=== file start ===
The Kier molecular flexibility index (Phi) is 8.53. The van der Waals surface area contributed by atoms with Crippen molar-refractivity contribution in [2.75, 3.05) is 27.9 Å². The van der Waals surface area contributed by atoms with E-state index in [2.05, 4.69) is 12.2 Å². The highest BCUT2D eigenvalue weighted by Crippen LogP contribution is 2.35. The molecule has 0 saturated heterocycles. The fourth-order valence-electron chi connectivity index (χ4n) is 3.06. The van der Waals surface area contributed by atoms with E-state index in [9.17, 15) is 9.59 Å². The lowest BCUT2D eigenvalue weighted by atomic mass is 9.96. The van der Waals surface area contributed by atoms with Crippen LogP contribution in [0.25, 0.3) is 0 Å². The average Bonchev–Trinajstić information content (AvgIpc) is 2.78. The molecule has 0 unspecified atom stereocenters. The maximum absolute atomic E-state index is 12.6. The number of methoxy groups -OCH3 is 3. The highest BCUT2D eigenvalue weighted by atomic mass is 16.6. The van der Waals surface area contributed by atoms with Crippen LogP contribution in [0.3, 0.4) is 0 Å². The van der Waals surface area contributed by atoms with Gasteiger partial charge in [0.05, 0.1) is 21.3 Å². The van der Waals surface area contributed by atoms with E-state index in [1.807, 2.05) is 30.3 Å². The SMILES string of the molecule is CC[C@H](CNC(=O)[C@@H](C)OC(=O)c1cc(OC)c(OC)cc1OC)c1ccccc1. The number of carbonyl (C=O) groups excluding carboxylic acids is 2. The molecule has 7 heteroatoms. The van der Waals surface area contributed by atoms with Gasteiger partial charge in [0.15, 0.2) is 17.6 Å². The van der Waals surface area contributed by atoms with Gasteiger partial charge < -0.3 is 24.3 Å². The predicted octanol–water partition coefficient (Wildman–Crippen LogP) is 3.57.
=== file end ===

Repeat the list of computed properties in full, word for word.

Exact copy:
The Kier molecular flexibility index (Phi) is 8.53. The van der Waals surface area contributed by atoms with Crippen molar-refractivity contribution in [2.75, 3.05) is 27.9 Å². The van der Waals surface area contributed by atoms with E-state index in [2.05, 4.69) is 12.2 Å². The highest BCUT2D eigenvalue weighted by Crippen LogP contribution is 2.35. The molecule has 0 saturated heterocycles. The fourth-order valence-electron chi connectivity index (χ4n) is 3.06. The van der Waals surface area contributed by atoms with E-state index in [9.17, 15) is 9.59 Å². The lowest BCUT2D eigenvalue weighted by atomic mass is 9.96. The van der Waals surface area contributed by atoms with Crippen LogP contribution in [0.25, 0.3) is 0 Å². The average Bonchev–Trinajstić information content (AvgIpc) is 2.78. The molecule has 0 unspecified atom stereocenters. The maximum absolute atomic E-state index is 12.6. The number of methoxy groups -OCH3 is 3. The highest BCUT2D eigenvalue weighted by atomic mass is 16.6. The van der Waals surface area contributed by atoms with Crippen LogP contribution in [0.3, 0.4) is 0 Å². The van der Waals surface area contributed by atoms with Gasteiger partial charge in [0.05, 0.1) is 21.3 Å². The van der Waals surface area contributed by atoms with E-state index in [1.807, 2.05) is 30.3 Å². The SMILES string of the molecule is CC[C@H](CNC(=O)[C@@H](C)OC(=O)c1cc(OC)c(OC)cc1OC)c1ccccc1. The number of carbonyl (C=O) groups excluding carboxylic acids is 2. The molecule has 7 heteroatoms. The van der Waals surface area contributed by atoms with Gasteiger partial charge in [0.15, 0.2) is 17.6 Å². The van der Waals surface area contributed by atoms with Gasteiger partial charge < -0.3 is 24.3 Å². The predicted octanol–water partition coefficient (Wildman–Crippen LogP) is 3.57.